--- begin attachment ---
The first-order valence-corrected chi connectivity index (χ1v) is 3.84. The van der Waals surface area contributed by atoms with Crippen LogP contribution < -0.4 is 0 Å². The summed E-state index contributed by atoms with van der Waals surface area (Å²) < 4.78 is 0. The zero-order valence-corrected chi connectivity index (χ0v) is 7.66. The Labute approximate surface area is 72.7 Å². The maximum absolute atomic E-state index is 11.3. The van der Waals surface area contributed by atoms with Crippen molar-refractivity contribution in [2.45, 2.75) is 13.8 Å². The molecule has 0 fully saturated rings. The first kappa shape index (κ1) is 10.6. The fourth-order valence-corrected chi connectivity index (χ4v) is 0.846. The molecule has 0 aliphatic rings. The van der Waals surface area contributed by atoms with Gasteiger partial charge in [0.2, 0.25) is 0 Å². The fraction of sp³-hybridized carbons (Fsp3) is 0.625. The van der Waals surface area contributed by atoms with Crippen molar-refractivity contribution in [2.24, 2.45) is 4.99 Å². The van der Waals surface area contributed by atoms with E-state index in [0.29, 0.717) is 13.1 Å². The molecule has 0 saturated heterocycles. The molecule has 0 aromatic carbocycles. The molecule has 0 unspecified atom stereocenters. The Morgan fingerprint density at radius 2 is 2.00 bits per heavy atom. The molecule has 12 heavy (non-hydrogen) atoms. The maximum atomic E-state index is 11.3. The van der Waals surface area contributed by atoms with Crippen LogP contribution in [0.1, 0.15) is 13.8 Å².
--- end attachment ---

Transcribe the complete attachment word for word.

The first-order valence-corrected chi connectivity index (χ1v) is 3.84. The van der Waals surface area contributed by atoms with Crippen LogP contribution < -0.4 is 0 Å². The summed E-state index contributed by atoms with van der Waals surface area (Å²) < 4.78 is 0. The zero-order valence-corrected chi connectivity index (χ0v) is 7.66. The Labute approximate surface area is 72.7 Å². The maximum absolute atomic E-state index is 11.3. The van der Waals surface area contributed by atoms with Crippen molar-refractivity contribution in [2.45, 2.75) is 13.8 Å². The molecule has 0 fully saturated rings. The first kappa shape index (κ1) is 10.6. The fourth-order valence-corrected chi connectivity index (χ4v) is 0.846. The molecule has 0 aliphatic rings. The van der Waals surface area contributed by atoms with Gasteiger partial charge in [0.2, 0.25) is 0 Å². The fraction of sp³-hybridized carbons (Fsp3) is 0.625. The van der Waals surface area contributed by atoms with Crippen molar-refractivity contribution in [2.24, 2.45) is 4.99 Å². The van der Waals surface area contributed by atoms with E-state index in [0.29, 0.717) is 13.1 Å². The molecule has 0 saturated heterocycles. The molecule has 0 aromatic carbocycles. The molecule has 0 unspecified atom stereocenters. The Morgan fingerprint density at radius 2 is 2.00 bits per heavy atom. The molecule has 12 heavy (non-hydrogen) atoms. The maximum atomic E-state index is 11.3. The van der Waals surface area contributed by atoms with Crippen LogP contribution in [0.1, 0.15) is 13.8 Å².